With all the changes going on the wireless business, things are going to have to get shaken up if the major carriers want to continue competing. Sprint is one of those carriers that has made some pretty huge changes this year, swapping out their former CEO Dan Hesse for now current CEO Marcelo Claure, as well as laying of several employees and changing up their plans quite a bit. Subscribers are itching for something more along the lines of network improvement changes no doubt, but as Claure stated back after he became the new head of Sprint, they’re focusing on customer experiences and plans first. The latest news is suggesting that Sprint may be getting ready to lay off even more employees after the recently posted loss of earnings from Q2(Sprint’s second consecutive fiscal earnings loss)amounted to a total of $765 million.
While Sprint losing even more money and laying off an unknown number of employees is certainly worth noting, what is easily more intriguing is the possibility that Sprint may be looking to do away with phone subsidies beginning in 2015. T-mobile has pioneered the use of customer phone plans that allow for no subsidies on devices with no 2-year contracts as part of their Uncarrier initiative, and Sprint may be looking to follow in T-mobile’s footsteps. Perhaps this was part of Cluare’s plan all along or maybe this was a decision made based off of how things have gone since he took over. Nevertheless, Sprint phone plans with no 2-year contracts and no more phone subsidies could be a big thing for them. If we end up seeing these sorts of plans and customer phone prices come to fruition though, perhaps the question to ask is whether or not it will help.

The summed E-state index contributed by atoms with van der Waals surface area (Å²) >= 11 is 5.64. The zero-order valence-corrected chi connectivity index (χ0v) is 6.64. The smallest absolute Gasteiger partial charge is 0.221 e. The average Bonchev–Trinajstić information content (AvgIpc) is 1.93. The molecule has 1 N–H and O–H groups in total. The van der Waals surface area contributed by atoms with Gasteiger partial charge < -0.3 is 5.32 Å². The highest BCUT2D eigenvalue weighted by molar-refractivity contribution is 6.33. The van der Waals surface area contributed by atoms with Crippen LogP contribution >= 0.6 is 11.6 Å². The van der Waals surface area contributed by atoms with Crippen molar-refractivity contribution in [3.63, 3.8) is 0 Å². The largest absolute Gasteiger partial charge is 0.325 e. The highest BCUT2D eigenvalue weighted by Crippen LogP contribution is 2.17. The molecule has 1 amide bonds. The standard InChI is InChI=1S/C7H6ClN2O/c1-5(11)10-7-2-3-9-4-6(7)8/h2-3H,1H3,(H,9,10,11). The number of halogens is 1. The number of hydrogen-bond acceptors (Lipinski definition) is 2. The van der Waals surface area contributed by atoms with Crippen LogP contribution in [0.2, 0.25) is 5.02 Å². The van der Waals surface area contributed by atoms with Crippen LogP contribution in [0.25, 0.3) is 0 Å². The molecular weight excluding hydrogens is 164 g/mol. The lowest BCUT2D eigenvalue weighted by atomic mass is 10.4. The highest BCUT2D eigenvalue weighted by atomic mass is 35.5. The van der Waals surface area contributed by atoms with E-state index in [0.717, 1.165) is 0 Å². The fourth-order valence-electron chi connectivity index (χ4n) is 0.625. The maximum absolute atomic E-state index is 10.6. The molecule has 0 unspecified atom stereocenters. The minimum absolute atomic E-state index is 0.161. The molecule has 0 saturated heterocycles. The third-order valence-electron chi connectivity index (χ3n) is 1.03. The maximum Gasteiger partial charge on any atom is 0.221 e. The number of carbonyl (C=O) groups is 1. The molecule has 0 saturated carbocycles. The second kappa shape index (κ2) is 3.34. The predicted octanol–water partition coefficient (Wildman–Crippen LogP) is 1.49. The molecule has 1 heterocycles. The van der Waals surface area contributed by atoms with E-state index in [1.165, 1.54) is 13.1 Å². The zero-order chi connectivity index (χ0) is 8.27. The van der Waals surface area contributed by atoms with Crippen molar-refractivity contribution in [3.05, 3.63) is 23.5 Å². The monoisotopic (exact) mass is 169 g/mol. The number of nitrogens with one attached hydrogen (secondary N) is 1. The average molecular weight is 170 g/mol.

The idea of a phone for a lower price has always been appealing to consumers, but if there is any indication that subscribers aren’t afraid to do away with the contracts in light of having to payer a higher phone premium, one need look no further then T-Mobile’s current setup. During an interview today, Sprint’s Chief Financial Officer Joe Euteneuer stated that they are considering cutting contracts and phone subsidies next year. Sprint has already revamped their plans to heavily compete with lower prices and larger amounts of data, moves all made in an attempt to disrupt the wireless industry. Claure apparently isn’t done shaking things up(We wonder what John Legere has to say about it all)and this could be a pivotal change for the U.S. third largest wireless carrier. They have already begun testing how the phone leasing would go if they were to fully implement the plan, with the ability for customers to pick up either an iPhone 6, iPhone 6 plus, Samsung Galaxy S5 and Samsung Galaxy S5 Sport for just $20 a month. Are you a Sprint subscriber? Would you like to see Sprint do away with contracts and phone subsidy pricing?